However, for most authors, this will not be an issue. The level of customization that you get should be acceptable for most.
The Pros: What I Liked
Overall, I was very happy with this program. Here are a few of the features that stuck out to me the most.
- I thought the pricing structure was unique and particularly useful for authors who may or may not need certain features. It makes it just as relevant for authors of any genre, regardless of the worldbuilding capabilities needed. Plus, having a lifetime subscription option is very handy.
- I like that the software works both online and off-line, and that integration is virtually seamless.
- By far the best quality is how user-friendly the whole process is. It's very good with hand-holding, and guiding you through the creation process for each individual article that you write.
- While my experience is still limited, I've heard many good things about the support, and judging by the quality of the product, I believe that they are doing what they can to make this the best tool that can be.
- This tool is not overly complex, and while some authors might need some more advanced features found in other tools, most will not.
- You can collaborate with readers and editors to get their feedback
The Cons: What I Didn’t Like
Despite all the good things I've said, there are a few things that I thought could be improved.
- First of all, it is not as community driven as a tool like World Anvil. Your projects need to be submitted before they can be publicly shown, and each public project is clearly part of the Campfire program, lacking the capability to make it look like your own page, or even customizing the URL.
- Despite the many pricing options, it can be expensive if you are looking to buy every single module.
- I found that each project is somewhat limited in its scope. It works better for a single novel, or a series, and not for an entire world. It would be difficult to have multiple novels set in the same universe, and linked in a single project.
- There are many more categories that they could yet explore for article types. The problem with introducing these article types is that it could drive up the cost.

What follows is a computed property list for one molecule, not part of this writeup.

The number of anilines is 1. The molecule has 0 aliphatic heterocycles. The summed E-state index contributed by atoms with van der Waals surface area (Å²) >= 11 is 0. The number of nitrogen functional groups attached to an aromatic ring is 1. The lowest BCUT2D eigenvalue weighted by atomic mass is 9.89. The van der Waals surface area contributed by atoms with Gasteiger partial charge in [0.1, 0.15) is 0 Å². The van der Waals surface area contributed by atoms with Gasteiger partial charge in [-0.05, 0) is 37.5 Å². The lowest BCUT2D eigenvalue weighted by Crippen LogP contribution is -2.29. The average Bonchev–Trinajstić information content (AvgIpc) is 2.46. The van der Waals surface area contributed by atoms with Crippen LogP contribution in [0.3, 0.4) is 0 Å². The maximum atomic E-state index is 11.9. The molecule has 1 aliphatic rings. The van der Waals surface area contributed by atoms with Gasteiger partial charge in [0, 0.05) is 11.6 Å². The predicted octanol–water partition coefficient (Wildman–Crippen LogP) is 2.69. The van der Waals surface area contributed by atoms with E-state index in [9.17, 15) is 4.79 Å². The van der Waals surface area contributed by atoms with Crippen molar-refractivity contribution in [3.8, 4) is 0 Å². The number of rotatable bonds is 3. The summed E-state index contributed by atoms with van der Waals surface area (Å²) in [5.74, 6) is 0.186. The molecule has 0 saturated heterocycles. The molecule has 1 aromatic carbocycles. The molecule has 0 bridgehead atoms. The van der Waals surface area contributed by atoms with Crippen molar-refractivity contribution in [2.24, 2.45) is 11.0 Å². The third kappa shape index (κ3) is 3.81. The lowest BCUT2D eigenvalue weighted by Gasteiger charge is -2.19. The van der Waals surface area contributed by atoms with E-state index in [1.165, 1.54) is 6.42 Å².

- True collaboration requires that all users have a Campfire account.
Campfire Write Alternatives
If Campfire doesn't sound that interesting to you, then there are a few other options that you might consider.
The largest competitor to Campfire is World Anvil, which in some ways is a more powerful tool, but in other ways is not.
World Anvil focuses more on the worldbuilding side of things, so if you are buying a tool for the plotting or writing capabilities, then Campfire is a better bet.
However, if you are a RPG player, World Anvil is definitely the way to go. It is also more advanced and gives you more options for different article categories.
Plottr is a more focused and simple tool for writers. It focuses specifically on the plotting process, and has a number of similar tools to Campfire.
It also has the advantage of being a little cheaper, which can be useful if you don't need all of the features that Campfire provides.
One Stop for Writers
One Stop for Writers is another platform that is used for plotting, character creation, and worldbuilding. It's a simpler program that doesn't do as much, but if you're only looking to jot down a few notes about your story, this one might be good for you.
I really like the thesaurus features, something that you don't find in a lot of other platforms.
However it lacks the advanced functionality that Campfire or World Anvil provide when it comes to worldbuilding your universe.
Verdict: Is Campfire Write Worth It?
If you are an author, then I definitely recommend Campfire Write as one of the best worldbuilding and plotting software out there.
If you are looking to get into Campfire as a game master or RPG player, then I would maybe look elsewhere. This tool is geared for writers.
In my opinion, it's greatest feature is the fact that you can customize its modules to your needs. No magic in your novel? No problem. You don't have to buy that module. It gives you exactly what you need for a reasonable price.
While it certainly lacks some advanced features, it makes up for it in simplicity and ease-of-use. Most authors would not need some of those advanced features anyway.